There are very few things Pittsburghers love more than telling non-Pittsburghers all the cool stuff that originated in Western Pennsylvania. For example, the first Big Mac was sold in 1967 at a McDonald’s franchise in Uniontown.
The nation’s first training service for emergency medical technicians was founded that same year in Pittsburgh. Freedom House Ambulance Service was started in the Hill District to provide job opportunities to the neighborhood’s predominantly Black residents and an alternative to the medical transportation that, at the time, was usually provided by local police departments.
“Anything that grows in Pittsburgh, whether it’s a football team or a local beer, there’s a certain pride of authorship and ownership the city has for its things,” Freedom House co-founder Philip Hallen told the Union Progress. “On that basis, this is certainly one of them. This is particularly important because it was an important piece of the civil rights movement, as well.”
Freedom House only operated for about eight years, but it became, as Hallen put it, “the foundation for all EMS training programs and educational programs which followed.” Later this week, WQED will spotlight the lasting local, national and international impacts of Freedom House in its new half-hour documentary, “Freedom House Ambulance — The First Responders.”
The documentary will premiere at 8 p.m. Thursday on WQED and will be available to stream on WQED’s website after Jan. 16. There will also be a free screening on Tuesday at the Hill District’s Jeron X. Grayson Community Center. Tickets for that event can be reserved via wqed.org/freedomhouse.
The documentary is the first 30-minute effort from Annette Banks, who has been with WQED for almost four years and won a few Emmys for 10-minute pieces she produced. She first heard about Freedom House earlier this year, thanks to a Heinz History Center webinar.
“Once I learned about it, I did a little research and was like, ‘I can’t believe I don’t know this story!’” Banks said. “This is one of Pittsburgh’s big firsts. How is it that I know about the Big Mac but I didn’t know the very first paramedics in the entire country were trained here?”
Banks figured she wasn’t alone in her ignorance, and she began the process of setting up interviews with those involved in Freedom House and digging up the visuals she would need for such an endeavor. A lot of the photos used in “Freedom House Ambulance” were pulled from the archives of famed local photographer Charles “Teenie” Harris and the Heinz History Center’s Maurice Falk Medical Fund Archives.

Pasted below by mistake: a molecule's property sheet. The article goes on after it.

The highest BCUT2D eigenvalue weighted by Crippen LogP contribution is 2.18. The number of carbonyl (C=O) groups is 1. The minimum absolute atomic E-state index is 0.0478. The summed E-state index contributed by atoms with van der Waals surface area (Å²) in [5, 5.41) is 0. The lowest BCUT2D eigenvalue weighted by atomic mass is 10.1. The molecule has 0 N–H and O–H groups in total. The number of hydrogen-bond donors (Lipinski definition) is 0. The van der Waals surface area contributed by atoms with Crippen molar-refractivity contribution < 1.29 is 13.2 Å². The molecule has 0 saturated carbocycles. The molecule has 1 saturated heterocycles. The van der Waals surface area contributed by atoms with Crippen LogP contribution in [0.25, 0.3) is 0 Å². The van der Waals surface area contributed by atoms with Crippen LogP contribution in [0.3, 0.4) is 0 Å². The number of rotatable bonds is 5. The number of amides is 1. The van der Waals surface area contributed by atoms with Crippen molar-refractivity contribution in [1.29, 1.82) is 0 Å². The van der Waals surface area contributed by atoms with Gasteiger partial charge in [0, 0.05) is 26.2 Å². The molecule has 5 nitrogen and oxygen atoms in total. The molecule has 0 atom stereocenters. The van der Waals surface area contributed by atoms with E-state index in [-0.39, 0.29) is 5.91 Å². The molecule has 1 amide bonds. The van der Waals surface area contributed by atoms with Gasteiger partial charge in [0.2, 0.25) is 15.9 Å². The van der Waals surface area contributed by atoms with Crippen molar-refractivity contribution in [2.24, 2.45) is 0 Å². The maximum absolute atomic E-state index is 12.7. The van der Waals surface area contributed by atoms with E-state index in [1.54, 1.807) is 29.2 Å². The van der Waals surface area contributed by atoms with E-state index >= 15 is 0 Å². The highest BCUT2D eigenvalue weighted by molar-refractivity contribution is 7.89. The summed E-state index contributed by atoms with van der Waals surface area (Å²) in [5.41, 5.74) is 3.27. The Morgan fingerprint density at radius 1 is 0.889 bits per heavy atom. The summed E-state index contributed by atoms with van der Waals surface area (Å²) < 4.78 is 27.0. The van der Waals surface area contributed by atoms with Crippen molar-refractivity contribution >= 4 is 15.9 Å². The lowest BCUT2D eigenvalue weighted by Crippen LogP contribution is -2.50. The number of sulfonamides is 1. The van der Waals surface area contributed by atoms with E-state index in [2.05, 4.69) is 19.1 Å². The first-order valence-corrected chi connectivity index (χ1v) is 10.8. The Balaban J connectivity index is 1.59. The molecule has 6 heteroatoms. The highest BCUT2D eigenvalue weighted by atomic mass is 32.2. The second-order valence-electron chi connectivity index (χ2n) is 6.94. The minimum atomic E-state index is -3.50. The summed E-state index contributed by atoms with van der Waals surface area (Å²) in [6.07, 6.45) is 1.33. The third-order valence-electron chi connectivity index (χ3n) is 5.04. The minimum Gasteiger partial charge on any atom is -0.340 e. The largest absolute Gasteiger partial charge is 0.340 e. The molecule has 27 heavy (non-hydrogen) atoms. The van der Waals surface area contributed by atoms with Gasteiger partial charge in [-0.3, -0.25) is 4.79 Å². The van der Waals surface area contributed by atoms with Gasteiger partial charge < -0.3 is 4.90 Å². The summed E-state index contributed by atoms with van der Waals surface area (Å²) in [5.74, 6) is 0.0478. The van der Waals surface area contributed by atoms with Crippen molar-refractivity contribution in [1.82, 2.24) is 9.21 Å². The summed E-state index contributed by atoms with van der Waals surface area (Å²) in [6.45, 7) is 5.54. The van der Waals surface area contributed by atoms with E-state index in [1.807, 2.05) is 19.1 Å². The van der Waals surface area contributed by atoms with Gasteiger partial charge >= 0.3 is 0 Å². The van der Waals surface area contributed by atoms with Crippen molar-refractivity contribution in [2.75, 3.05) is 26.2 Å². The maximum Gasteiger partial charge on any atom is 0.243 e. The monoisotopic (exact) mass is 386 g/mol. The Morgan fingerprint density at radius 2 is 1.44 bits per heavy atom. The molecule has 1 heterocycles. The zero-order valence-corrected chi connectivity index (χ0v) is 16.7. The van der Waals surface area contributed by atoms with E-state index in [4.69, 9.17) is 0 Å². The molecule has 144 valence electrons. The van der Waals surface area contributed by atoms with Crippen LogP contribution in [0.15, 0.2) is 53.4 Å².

Hallen moved to Pittsburgh from Boston in the early 1960s to become president of the Falk Foundation, a position he held for almost 40 years. The former ambulance driver quickly noticed that the need for quality medical care in the Hill District “was acute” and became invested in addressing “the issues of lack of services in the Hill.”
He soon became acquainted with Peter Safar, M.D., a University of Pittsburgh researcher credited for inventing CPR, and James McCoy, then the president of Freedom House Enterprises, a local organization whose services included job training and assistance. They teamed up to start Freedom House Ambulance Service, which was designed to empower Hill District residents to train as EMTs and serve their own communities.
It was forced to shut down in 1975 when then-Mayor Peter Flaherty cut funding to Freedom House and absorbed it into a recently created citywide EMS department. In Hallen’s estimation, Pittsburgh can still boast that it has “one of the best EMS departments in the country operating here.”
“That culture of excellence was established by Freedom House and its early trainees,” he said.
There’s some inherent melancholy to Freedom House’s story due to how brightly it burned before an untimely flameout. Banks recognized that and tried her best to balance the inspirational elements with the reality of “how it was to live through the downfall” as told by those who were there as it was occurring.
She thinks some viewers will be surprised by the role police played in emergency medical transport during that era and the fact that some Pittsburghers were able to overcome tough challenges to be “the people who had the opportunity to be the first paramedics.”
“I feel so privileged to be able to share this story with the world,” Banks said. “I’m very passionate about it and spreading the word. I’m very attached to the people who are in it. They’re amazing, wonderful people that I’m so pleased I had the opportunity to meet and interview.”
For Hallen, Freedom House’s legacy is that it demonstrated how a community-run program mostly supported by Black workers could gain steam during the civil rights era and ultimately become “a model for the rest of the country” to follow when establishing EMT services in other cities.
He believes Freedom House “deserves a kind of local perspective and understanding” and is grateful to WQED for helping spread the word about the humble project he helped get off the ground here more than half a century ago.
“It’s timely that this resurgence of interest now is taking place,” Hallen said. “We’ve already entered a period of great mistrust in the health care system, whether it’s vaccine misinformation or resistance to preventative care. All these things are heavy on the agenda to be done.”
“It’s good that there’s a reminder that over the years, there have been many, many positive experiences in this, and this is one of them.”